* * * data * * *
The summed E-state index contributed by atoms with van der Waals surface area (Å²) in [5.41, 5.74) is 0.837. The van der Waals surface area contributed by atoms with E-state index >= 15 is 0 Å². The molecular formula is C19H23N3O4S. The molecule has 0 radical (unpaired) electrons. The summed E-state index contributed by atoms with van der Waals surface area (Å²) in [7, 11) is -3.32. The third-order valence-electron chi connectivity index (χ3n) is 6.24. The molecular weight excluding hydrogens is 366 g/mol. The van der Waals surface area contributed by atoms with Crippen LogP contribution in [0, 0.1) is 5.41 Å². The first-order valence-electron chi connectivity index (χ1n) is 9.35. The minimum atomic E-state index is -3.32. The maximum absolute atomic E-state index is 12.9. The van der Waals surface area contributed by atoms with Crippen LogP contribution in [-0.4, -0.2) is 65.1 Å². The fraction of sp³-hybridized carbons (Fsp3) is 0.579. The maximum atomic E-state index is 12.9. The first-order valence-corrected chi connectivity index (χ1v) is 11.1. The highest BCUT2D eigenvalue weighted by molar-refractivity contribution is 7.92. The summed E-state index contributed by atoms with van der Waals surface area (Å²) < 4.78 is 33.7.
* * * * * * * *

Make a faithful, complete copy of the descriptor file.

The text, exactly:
The summed E-state index contributed by atoms with van der Waals surface area (Å²) in [5.41, 5.74) is 0.837. The van der Waals surface area contributed by atoms with E-state index >= 15 is 0 Å². The molecular formula is C19H23N3O4S. The molecule has 0 radical (unpaired) electrons. The summed E-state index contributed by atoms with van der Waals surface area (Å²) in [7, 11) is -3.32. The third-order valence-electron chi connectivity index (χ3n) is 6.24. The molecular weight excluding hydrogens is 366 g/mol. The van der Waals surface area contributed by atoms with Crippen LogP contribution in [0, 0.1) is 5.41 Å². The first-order valence-electron chi connectivity index (χ1n) is 9.35. The minimum atomic E-state index is -3.32. The maximum absolute atomic E-state index is 12.9. The van der Waals surface area contributed by atoms with Crippen LogP contribution in [-0.4, -0.2) is 65.1 Å². The fraction of sp³-hybridized carbons (Fsp3) is 0.579. The maximum atomic E-state index is 12.9. The first-order valence-corrected chi connectivity index (χ1v) is 11.1. The highest BCUT2D eigenvalue weighted by molar-refractivity contribution is 7.92. The summed E-state index contributed by atoms with van der Waals surface area (Å²) < 4.78 is 33.7.